Rabbi Yisrael Meir Lau: The Jews won, the Nazis lost

Chief Rabbi launches 70 days for 70 years--a 70 day study schedule.

By
January 19, 2015 15:46
1 minute read.
Child Holocaust survivors

Child Holocaust survivors. (photo credit: REUTERS)

 
X

Dear Reader,
As you can imagine, more people are reading The Jerusalem Post than ever before. Nevertheless, traditional business models are no longer sustainable and high-quality publications, like ours, are being forced to look for new ways to keep going. Unlike many other news organizations, we have not put up a paywall. We want to keep our journalism open and accessible and be able to keep providing you with news and analyses from the frontlines of Israel, the Middle East and the Jewish World.

As one of our loyal readers, we ask you to be our partner.

For $5 a month you will receive access to the following:

  • A user uxperience almost completely free of ads
  • Access to our Premium Section and our monthly magazine to learn Hebrew, Ivrit
  • Content from the award-winning Jerusalem Repor
  • A brand new ePaper featuring the daily newspaper as it appears in print in Israel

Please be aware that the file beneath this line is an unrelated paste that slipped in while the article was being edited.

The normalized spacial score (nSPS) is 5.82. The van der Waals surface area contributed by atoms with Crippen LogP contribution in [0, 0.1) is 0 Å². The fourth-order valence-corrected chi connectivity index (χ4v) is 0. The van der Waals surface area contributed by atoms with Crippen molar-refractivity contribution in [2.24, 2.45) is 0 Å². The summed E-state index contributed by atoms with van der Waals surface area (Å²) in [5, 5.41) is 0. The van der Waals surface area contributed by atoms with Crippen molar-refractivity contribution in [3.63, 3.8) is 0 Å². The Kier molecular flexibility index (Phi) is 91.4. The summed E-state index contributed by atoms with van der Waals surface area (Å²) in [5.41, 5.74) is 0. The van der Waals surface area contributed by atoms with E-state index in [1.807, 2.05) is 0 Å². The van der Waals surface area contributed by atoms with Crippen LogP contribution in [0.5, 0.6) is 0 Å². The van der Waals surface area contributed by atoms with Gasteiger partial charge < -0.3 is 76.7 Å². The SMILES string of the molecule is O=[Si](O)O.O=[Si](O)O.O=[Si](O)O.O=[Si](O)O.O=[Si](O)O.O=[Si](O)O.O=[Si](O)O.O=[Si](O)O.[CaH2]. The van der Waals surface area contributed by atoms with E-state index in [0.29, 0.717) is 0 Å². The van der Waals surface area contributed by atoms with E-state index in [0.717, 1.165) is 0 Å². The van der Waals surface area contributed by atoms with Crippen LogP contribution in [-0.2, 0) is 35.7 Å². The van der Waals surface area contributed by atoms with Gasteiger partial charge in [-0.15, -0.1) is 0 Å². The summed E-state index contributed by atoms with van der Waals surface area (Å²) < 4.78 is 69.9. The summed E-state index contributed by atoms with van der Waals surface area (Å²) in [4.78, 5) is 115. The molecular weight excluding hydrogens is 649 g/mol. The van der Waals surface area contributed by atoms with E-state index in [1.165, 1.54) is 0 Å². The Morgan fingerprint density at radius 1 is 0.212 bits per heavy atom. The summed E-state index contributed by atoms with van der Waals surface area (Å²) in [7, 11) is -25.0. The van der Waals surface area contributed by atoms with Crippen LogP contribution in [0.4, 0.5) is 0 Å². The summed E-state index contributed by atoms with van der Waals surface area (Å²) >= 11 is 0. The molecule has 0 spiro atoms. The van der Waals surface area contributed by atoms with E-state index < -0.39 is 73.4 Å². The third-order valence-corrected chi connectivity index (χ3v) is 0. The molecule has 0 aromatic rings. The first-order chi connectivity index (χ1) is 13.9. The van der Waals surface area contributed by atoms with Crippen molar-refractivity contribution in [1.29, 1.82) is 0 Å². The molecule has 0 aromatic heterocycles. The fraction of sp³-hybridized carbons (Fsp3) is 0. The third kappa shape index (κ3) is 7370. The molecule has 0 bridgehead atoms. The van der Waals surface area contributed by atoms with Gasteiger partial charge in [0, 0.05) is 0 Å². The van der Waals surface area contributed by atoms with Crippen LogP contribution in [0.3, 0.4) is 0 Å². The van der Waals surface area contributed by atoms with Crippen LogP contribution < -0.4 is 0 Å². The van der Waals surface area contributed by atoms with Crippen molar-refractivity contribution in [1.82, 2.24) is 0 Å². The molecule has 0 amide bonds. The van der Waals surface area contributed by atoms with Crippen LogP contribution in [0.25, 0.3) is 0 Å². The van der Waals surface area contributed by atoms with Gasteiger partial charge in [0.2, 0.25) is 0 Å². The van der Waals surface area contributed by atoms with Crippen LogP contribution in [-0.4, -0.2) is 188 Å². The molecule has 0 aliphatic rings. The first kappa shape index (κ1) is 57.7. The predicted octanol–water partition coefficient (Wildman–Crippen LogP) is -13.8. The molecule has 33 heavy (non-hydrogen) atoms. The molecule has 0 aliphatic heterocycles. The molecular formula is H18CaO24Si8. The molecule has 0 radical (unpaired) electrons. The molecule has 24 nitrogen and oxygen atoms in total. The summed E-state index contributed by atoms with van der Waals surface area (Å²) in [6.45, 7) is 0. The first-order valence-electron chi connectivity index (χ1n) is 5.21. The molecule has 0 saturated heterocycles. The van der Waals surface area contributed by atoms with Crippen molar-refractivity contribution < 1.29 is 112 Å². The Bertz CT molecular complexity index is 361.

Help us grow and continue telling Israel’s story to the world.

Thank you,

Ronit Hasin-Hochman, CEO, Jerusalem Post Group
Yaakov Katz, Editor-in-Chief

UPGRADE YOUR JPOST EXPERIENCE FOR 5$ PER MONTH Show me later Don't show it again

Today, January 20, marks the 73rd anniversary of the infamous Wannsee Conference, at which the main item on the agenda was the implementation of “a final solution to the Jewish question” – namely the annihilation of world Jewry.

Two days prior to the anniversary, Israel’s most celebrated child Holocaust survivor, Chief Rabbi of Tel Aviv and chairman of the Yad Vashem Council Rabbi Yisrael Meir Lau, together with Rabbi Ephraim Mirvis, chief rabbi of the United Hebrew Congregations of the Commonwealth, launched “70 days for 70 years – Remember the Past to Build the Future” – a 70-day study schedule, with one day for each year since the liberation of Auschwitz, beginning on January 25 and culminating on Passover, the festival of redemption.

Be the first to know - Join our Facebook page.


The Nazis not only wanted to eradicate the Jews; they wanted to destroy Judaism and Jewish heritage, said Lau, who supported this contention by reminding that on November 9, 1939, 10 months before the outbreak of war, the Nazis, in a single night now known as Kristallnacht, destroyed more than 1,000 synagogues in Germany.

The Nazis understood that the heart of Jewish community life was in the synagogue he said.

But now, almost 80 years after Kristallnacht, said Lau, tens of thousands of Jews are studying Torah and thousands will be reading 70 Days for 70 Years.

“We won,” he declared.

“They disappeared.”

Related Content

Reuven Rivlin
July 22, 2018
In shadow of Hayun questioning, Rivlin holds Tisha Be’av study session

By GREER FAY CASHMAN